Having close family & friends is going to come in handy the first time you get homesick. You will miss those special ones back home, but summer is the time to ensure you spend some quality time with them. Once school begins, you're going to be busy and making all sorts of new connections, but this is the last time for a while you're going to get to see these folks, so make good use of your summer to see everyone prior to your departure.
6. Introduce Yourself to Your Roomie!
Not every roomie relationship flourishes. Let's get that right out there now, as it can be difficult if you don't like your roommate. One way to mentally prepare yourself is to introduce yourself to your roommate ahead of time. Many schools will offer this info up ahead of schedule so you know who the person is before meeting them on your first day, but why wait? The sooner you become comfortable, (or realize you might not ever be), the sooner you have a fruitful relationship with them (or someone else).
7. Go To Freshman Orientation!
Whether you're going away to school or commuting locally, you should always make sure to attend orientation. Most colleges have some form of summer orientation for incoming students, and it's a great way to establish some new relationships so you walk in on day 1 with some connections. This is a great time to ask questions of your upperclassmen, advisors, and volunteers who attend college there. The more you soak in, the easier your first year will be.
8. Send Final Transcripts
Be sure you're aware of your school's transcript deadlines if you haven't already submitted. Most universities require transcripts from high school to be sent prior to the fall term. Some (dedicated) school counselors will submit these for you once finished.
9. Finalize Financials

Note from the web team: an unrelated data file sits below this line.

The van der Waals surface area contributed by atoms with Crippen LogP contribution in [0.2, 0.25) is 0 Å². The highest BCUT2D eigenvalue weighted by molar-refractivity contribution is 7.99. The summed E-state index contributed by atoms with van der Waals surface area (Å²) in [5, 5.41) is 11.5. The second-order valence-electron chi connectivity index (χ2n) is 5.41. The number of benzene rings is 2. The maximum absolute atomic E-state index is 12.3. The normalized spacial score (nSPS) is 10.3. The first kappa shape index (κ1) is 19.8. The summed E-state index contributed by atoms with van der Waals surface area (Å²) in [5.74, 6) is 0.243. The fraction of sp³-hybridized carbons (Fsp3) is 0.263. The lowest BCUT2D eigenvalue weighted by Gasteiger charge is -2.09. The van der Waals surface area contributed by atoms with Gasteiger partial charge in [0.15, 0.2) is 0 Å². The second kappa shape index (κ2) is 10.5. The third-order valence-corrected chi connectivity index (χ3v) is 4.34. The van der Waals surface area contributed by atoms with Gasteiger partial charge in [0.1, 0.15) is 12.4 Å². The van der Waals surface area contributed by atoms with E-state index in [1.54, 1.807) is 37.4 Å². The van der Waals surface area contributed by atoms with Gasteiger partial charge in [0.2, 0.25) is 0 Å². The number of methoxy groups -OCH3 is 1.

Student loan approvals can take anywhere from a day or 2 to a few weeks. Financial aid, scholarships, or help from family can help pay for your college, but not if you don't have tuition and fees paid prior to the first day of classes. Ensure you finalize your finances and a payment plan schedule the summer before college starts. If you need help with anything regarding FAFSA, you can always reach out to us here.
10. Go Shopping
Not for clothes, but for your supplies! Well, for clothes too. Make a list of anything you need for college that you don't already have. If you did your inventory and cleaned out your closet, you should already have a pretty good idea! Consider all the things you may need for classes, bookbag, pens, and organization materials. Think about your dorm room and things you may need like a mini fridge, laptop, bedding etc. It's always best to wait and see on textbooks, as some professors will not rely on the assigned textbook, and you can find used versions on campus potentially. Your school bookstore will have a lot of your common needs, but usually, those stores are higher priced and it's best to prepare yourself ahead of time with regard to materials and dorm utilities. There you have it! What'd we leave out? Let us know! If you or someone you know is planning to attend college but becoming lost in the planning process, don't hesitate to reach out. Our team is dedicated to helping WNY families better understand the college money talk and we're more than willing to help! Stay tuned here on the blog, Facebook and Linkedin for more tips and insights!